Valve’s New Rating System Shows Which Games Play Best On Steam Deck

Valve’s New Rating System Shows Which Games Play Best On Steam Deck
Screenshot: Kotaku / Valve

Gaming on-the-go has gotten a lot of much-needed attention lately with not only the Nintendo Switch and the shiny new Nintendo Switch – OLED Model, but with the highly anticipated Steam Deck as well. The upcoming portable gaming PC enables players to take at least a decent chunk of their Steam libraries on the move, an impressive feat no matter how you slice it. But with innovation comes questions, and one question that has hung in the air since the Deck’s announcement is what games will be playable on it, and how well they’ll run. Today Valve announced their plans to provide answers to this question in the form of a video introducing Deck Verified, a rating system which will let players know at a glance how they can expect a game to run on their Steam Deck.

Read More: Everything You Need To Know About Steam Deck 

Deck Verified is a way for players to quickly get a sense of a game’s playability on the Steam Deck. The rating system breaks games down into four categories: verified, playable, unsupported, and unknown. These categories refer to games that work great “right out of the box,” game’s that’ll require some extra work to play, and games that may not be a good experience on the Steam Deck.

If a game is classified as verified, that means that it passes Valve’s checks for input, display, performance, and seamlessness on the Deck. Games marked playable require a bit of tinkering from users, possibly involving adjusting a game’s graphics manually or utilising the onscreen keyboard or the Deck’s touch screen to navigate menus. Unsupported games are SOL when it comes to being playable on the Deck. Games in this category include VR games as well as those incompatible with the Deck’s Proton operating system. Valve gave players a bit of hope by saying that these games don’t work on the Deck “yet.” The Unknown category are games that Valve’s review team haven’t checked for compatibility yet.

Read More: Valve Says It Hasn’t Found A Game That The Steam Deck Can’t Handle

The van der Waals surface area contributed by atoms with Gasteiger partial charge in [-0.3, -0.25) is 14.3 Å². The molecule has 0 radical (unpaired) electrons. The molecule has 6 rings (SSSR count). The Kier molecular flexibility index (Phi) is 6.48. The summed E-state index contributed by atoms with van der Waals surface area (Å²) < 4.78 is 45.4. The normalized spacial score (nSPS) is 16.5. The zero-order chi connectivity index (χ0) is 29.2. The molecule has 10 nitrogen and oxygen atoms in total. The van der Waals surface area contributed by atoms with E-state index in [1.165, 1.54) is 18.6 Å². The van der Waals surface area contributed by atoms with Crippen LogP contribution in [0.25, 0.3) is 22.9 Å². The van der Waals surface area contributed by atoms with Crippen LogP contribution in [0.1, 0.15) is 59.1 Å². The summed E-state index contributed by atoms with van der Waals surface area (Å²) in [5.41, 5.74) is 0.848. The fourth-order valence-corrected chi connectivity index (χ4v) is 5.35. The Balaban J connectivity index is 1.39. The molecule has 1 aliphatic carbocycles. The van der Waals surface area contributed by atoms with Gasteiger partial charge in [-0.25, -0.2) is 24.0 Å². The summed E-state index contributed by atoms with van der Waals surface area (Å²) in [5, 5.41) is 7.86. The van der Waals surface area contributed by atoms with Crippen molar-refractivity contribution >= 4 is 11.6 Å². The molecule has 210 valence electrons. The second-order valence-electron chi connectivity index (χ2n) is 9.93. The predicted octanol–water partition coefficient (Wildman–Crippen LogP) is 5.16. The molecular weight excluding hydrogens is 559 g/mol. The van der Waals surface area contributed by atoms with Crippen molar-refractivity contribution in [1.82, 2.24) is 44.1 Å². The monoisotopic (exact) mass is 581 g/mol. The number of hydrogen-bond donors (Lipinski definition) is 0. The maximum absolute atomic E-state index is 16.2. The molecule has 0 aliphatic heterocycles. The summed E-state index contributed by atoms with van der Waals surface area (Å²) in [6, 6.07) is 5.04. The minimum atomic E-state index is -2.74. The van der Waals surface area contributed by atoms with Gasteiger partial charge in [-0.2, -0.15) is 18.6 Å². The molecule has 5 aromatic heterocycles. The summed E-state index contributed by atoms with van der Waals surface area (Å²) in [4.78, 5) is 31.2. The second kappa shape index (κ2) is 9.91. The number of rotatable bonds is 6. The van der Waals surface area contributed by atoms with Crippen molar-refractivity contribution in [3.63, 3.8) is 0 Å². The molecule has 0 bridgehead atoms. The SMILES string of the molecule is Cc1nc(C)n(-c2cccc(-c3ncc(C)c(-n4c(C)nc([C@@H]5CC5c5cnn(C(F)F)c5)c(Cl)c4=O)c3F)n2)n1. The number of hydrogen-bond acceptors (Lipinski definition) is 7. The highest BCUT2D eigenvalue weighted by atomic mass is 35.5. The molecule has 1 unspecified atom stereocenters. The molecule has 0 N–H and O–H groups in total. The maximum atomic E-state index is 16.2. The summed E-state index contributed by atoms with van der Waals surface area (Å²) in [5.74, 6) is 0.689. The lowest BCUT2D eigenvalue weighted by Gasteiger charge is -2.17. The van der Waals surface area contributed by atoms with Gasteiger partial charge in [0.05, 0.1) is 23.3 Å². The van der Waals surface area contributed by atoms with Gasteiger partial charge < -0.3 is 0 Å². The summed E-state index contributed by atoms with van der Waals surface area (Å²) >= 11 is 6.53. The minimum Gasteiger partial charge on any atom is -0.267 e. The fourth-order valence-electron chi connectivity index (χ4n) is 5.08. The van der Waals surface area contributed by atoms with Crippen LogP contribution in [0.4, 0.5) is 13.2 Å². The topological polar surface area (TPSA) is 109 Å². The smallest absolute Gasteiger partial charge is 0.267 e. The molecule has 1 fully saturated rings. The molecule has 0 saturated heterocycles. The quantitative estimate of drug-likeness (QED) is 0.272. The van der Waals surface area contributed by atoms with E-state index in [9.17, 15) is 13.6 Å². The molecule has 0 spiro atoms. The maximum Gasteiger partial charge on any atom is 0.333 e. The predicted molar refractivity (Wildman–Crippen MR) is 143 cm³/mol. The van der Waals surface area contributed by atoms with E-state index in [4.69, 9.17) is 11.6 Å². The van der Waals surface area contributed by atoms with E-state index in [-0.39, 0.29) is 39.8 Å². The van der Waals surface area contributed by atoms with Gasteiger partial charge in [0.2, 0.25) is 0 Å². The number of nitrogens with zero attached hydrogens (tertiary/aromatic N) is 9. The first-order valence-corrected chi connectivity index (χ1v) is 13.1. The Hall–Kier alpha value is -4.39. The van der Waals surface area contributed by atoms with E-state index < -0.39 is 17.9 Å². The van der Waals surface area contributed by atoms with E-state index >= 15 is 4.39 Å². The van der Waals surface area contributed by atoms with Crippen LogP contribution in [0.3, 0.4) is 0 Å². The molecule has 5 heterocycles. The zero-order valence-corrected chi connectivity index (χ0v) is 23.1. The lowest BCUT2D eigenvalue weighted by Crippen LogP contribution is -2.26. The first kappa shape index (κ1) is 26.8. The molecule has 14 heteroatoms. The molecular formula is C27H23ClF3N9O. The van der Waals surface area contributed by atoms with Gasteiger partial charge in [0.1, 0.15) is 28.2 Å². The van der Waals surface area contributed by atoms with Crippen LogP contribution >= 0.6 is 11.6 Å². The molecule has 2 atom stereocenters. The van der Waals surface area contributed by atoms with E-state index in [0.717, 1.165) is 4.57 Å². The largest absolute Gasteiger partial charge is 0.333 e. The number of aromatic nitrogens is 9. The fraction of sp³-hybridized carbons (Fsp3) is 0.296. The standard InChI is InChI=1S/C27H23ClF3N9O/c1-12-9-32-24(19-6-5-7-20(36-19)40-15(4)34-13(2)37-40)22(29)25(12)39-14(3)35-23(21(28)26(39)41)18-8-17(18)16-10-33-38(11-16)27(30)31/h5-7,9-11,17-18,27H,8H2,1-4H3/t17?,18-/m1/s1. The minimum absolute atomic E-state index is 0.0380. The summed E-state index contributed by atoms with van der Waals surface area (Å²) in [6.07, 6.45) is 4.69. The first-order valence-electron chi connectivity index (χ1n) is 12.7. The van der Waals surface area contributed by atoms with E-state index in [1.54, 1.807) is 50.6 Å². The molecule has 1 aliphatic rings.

Users can click the information tab on a game to get more details on its compatibility on the Steam Deck.  (Screenshot: Kotaku / Valve)Users can click the information tab on a game to get more details on its compatibility on the Steam Deck. (Screenshot: Kotaku / Valve)

“A game’s rating can change overtime, as the developer releases updates, or the Deck’s software improves,” the disembodied voice narrating the Deck Verified trailer said.

The first tab users see when opening Steam on the Deck is the “Great On Deck” tab where verified games will be displayed. The rest of the games in the Steam store will have a section called “Steam Deck Compatibility” where Valve says players can read a detailed report of a game’s performance on the Deck.

Knowledge is power, and Deck Verified is shaping up to be a boon for players who are excited to test the console’s limits with the deep pull of games in their library.

The Steam Deck will begin shipping in December 2021.



  • Its hilarious that the sample screen regarding compatiblity is one of their own games that they apparently haven’t bothered to optimize for the Deck. Wrong controller buttons? Yuck.

    • Team Fortress has probably also not been updated to detect a Deck (or Docked) and provide an optimised video/sound settings profile… cause all their programmers are too busy working on the Deck itself

  • What I am reading is that Balve who has flat out refused to review or moderate content on their platform unless in extreme circumstances (aka Digital Homicide) is now going to review every game on its service.

    Also given the recent Anti-Crypto announcement

    Is Valve finally doing more to actively get rid of the scams on their platform?

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